By Kelly Anne Smith
NORTH BAY – David Jones’s spirit name set his direction for helping others in life.
He was in North Bay to deliver The Turtle Concept, designed to encourage First Nation youth to come out of their shell and be awesome.
“I think it’s a method to help people connect so that they learn how to connect with their clients and to be real with the connection. There is nothing worse than going to a support worker when they’re disconnected from the truth. And we all learn as we’re growing up to hide the truth sometimes.
My mom was a foster child who was adopted and we have had a wonderful life. She never focused on any negative parts of our upbringing. With her always finding something positive to say, she inspired our family to be awesome individuals.”
Jones has a reputation for bringing out the best in people. “Being Anishnaabe is a big part of who I am and how I got to be who I am and this is how Anishinaabe looks.”
Jones was brought to the city by the Children’s Aid Society (CAS) to conduct a motivational workshop. Team Turtle motivated crown wards the first day in the two-day workshop and then CAS workers, foster parents, and educators the next day.
Manager of Services at the Children’s Aid Society, Nancy Lafrance-Rich is also the Co-chair of the Crown Ward Education Championship Team Committee. Lafrance-Rich explains that there could be 100 to 130 children in care at any given time in the region. Of all the crown wards, 26% are aboriginal. Lafrance-Rich says that number is disproportionally high.
“We did this because in the last few years we’ve really making an effort to give educational opportunities to young people in care. They are more supported in schools now with school champions. And we have established protocols between the agency and the school boards on how we communicate and how we support the youth. We now have a great tutoring program. But opportunities mean nothing if our young people don’t have the confidence.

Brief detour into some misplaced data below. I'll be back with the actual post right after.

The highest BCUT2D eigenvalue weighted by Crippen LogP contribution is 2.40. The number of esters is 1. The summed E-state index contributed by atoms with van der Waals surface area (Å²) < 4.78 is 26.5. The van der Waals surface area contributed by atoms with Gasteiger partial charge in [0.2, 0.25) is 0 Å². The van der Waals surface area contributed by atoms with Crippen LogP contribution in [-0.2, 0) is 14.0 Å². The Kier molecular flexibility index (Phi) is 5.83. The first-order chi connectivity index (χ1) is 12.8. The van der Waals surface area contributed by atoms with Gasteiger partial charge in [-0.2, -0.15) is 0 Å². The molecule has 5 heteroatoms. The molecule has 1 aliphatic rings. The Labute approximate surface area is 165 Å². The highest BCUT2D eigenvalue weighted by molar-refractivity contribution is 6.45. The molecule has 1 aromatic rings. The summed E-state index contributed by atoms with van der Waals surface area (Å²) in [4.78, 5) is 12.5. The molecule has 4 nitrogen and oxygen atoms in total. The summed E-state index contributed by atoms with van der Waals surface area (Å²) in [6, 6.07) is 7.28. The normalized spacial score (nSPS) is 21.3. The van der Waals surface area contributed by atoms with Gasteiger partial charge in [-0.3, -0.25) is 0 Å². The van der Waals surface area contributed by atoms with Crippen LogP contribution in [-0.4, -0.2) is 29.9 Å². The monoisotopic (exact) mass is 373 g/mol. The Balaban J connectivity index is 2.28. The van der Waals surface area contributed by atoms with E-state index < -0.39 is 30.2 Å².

We know about these kids is that they are brilliant. They are the most artistic and musically inclined. They are smart and articulate but they don’t always believe in themselves. That is why we needed David Jones.”
Turtle is his spirit name. “When the medicine man gave me my name he said people won’t know how to react to you because you are so willing to move forward. Your name will help remind you that some people are not ready for that part of their journey and come out of their shells. So I wish for people to be as crazy and wacko and wild as I can be. My spirit name reminds me to encourage others to take it at their own pace.”
David Jones started the audience with aerobics to get their blood pumping. He told them he likes fun so that’s why he dyes his hair blond. He has his audience laughing with him.
Jones says he is a new aboriginal, one with ADHD. “I’m excited to be brown. I have clip-on blonde braids. Too bad I have to take allergy pills around smudge.”
A citizen of Garden River First Nation, Jones worked hard to become a researcher of Sociology. “My mom was a foster child. Her natural mom died of alcoholism. She was adopted out to her real mother’s best friend’s family. So they were my step family but I didn’t know that. And they were alcoholics too. So Mom spent a lot of the time hiding under the bed because step-gramps was chasing step-grams and he couldn’t handle alcohol.
There is research to suggest that some people can’t handle alcohol. But some people use it to try to handle life.”
By telling stories of people he helped up from poverty, Jones wants people to break out of their stereotypes. The Jones quotes kept coming. “Make your next chapter of your life awesome. Always keep alcohol and drugs away from your story. You don’t have to be where you came from.”
In helping turtles to come out of their shells, Jones says, “Find the safest spot. It is ok to be inside of yourself until it is safe to come out.”